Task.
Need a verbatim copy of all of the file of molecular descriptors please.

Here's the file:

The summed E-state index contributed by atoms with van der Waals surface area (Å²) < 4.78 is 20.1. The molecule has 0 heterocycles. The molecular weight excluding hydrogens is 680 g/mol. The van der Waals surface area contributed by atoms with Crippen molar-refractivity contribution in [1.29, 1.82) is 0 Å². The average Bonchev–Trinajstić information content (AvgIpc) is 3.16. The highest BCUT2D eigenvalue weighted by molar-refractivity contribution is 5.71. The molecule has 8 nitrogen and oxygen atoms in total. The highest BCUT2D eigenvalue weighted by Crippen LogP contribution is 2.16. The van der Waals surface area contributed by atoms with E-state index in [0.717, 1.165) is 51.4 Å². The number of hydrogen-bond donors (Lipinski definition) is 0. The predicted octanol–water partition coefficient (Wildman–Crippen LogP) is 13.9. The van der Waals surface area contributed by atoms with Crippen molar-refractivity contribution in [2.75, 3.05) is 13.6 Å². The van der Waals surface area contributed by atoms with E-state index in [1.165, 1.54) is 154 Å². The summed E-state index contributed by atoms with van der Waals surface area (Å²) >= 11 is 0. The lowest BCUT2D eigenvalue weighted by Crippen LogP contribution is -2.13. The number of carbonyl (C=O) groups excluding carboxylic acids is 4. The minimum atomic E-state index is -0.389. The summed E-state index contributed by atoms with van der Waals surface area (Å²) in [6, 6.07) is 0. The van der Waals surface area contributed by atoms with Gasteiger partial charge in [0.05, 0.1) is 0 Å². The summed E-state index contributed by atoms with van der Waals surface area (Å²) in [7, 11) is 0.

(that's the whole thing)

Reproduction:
The summed E-state index contributed by atoms with van der Waals surface area (Å²) < 4.78 is 20.1. The molecule has 0 heterocycles. The molecular weight excluding hydrogens is 680 g/mol. The van der Waals surface area contributed by atoms with Crippen molar-refractivity contribution in [1.29, 1.82) is 0 Å². The average Bonchev–Trinajstić information content (AvgIpc) is 3.16. The highest BCUT2D eigenvalue weighted by molar-refractivity contribution is 5.71. The molecule has 8 nitrogen and oxygen atoms in total. The highest BCUT2D eigenvalue weighted by Crippen LogP contribution is 2.16. The van der Waals surface area contributed by atoms with E-state index in [0.717, 1.165) is 51.4 Å². The number of hydrogen-bond donors (Lipinski definition) is 0. The predicted octanol–water partition coefficient (Wildman–Crippen LogP) is 13.9. The van der Waals surface area contributed by atoms with Crippen molar-refractivity contribution in [2.75, 3.05) is 13.6 Å². The van der Waals surface area contributed by atoms with E-state index in [1.165, 1.54) is 154 Å². The summed E-state index contributed by atoms with van der Waals surface area (Å²) >= 11 is 0. The lowest BCUT2D eigenvalue weighted by Crippen LogP contribution is -2.13. The number of carbonyl (C=O) groups excluding carboxylic acids is 4. The minimum atomic E-state index is -0.389. The summed E-state index contributed by atoms with van der Waals surface area (Å²) in [6, 6.07) is 0. The van der Waals surface area contributed by atoms with Gasteiger partial charge in [0.05, 0.1) is 0 Å². The summed E-state index contributed by atoms with van der Waals surface area (Å²) in [7, 11) is 0.